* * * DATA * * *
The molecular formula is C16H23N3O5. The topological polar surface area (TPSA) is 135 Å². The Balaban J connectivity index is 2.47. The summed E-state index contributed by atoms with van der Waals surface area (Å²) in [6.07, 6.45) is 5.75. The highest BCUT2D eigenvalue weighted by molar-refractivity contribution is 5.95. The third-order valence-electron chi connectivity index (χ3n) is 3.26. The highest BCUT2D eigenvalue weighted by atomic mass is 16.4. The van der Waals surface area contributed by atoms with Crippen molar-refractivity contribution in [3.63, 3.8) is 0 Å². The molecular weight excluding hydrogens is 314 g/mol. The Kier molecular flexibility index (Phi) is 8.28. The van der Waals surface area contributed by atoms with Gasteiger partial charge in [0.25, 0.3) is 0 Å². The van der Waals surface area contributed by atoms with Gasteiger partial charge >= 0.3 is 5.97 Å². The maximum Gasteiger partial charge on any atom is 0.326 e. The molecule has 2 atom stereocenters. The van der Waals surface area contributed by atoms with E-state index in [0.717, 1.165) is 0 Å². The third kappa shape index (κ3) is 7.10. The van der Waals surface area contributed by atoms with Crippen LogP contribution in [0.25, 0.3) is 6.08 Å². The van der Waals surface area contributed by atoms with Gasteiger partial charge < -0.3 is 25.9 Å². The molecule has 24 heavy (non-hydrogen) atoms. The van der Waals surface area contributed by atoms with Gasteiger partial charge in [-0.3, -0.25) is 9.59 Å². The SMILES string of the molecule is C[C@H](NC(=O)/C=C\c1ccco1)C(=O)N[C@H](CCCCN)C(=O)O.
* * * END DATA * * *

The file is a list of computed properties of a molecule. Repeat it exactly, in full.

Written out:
The molecular formula is C16H23N3O5. The topological polar surface area (TPSA) is 135 Å². The Balaban J connectivity index is 2.47. The summed E-state index contributed by atoms with van der Waals surface area (Å²) in [6.07, 6.45) is 5.75. The highest BCUT2D eigenvalue weighted by molar-refractivity contribution is 5.95. The third-order valence-electron chi connectivity index (χ3n) is 3.26. The highest BCUT2D eigenvalue weighted by atomic mass is 16.4. The van der Waals surface area contributed by atoms with Crippen molar-refractivity contribution in [3.63, 3.8) is 0 Å². The molecular weight excluding hydrogens is 314 g/mol. The Kier molecular flexibility index (Phi) is 8.28. The van der Waals surface area contributed by atoms with Gasteiger partial charge in [0.25, 0.3) is 0 Å². The van der Waals surface area contributed by atoms with Gasteiger partial charge >= 0.3 is 5.97 Å². The maximum Gasteiger partial charge on any atom is 0.326 e. The molecule has 2 atom stereocenters. The van der Waals surface area contributed by atoms with E-state index in [0.717, 1.165) is 0 Å². The third kappa shape index (κ3) is 7.10. The van der Waals surface area contributed by atoms with Crippen LogP contribution in [0.25, 0.3) is 6.08 Å². The van der Waals surface area contributed by atoms with Gasteiger partial charge < -0.3 is 25.9 Å². The molecule has 24 heavy (non-hydrogen) atoms. The van der Waals surface area contributed by atoms with Gasteiger partial charge in [-0.3, -0.25) is 9.59 Å². The SMILES string of the molecule is C[C@H](NC(=O)/C=C\c1ccco1)C(=O)N[C@H](CCCCN)C(=O)O.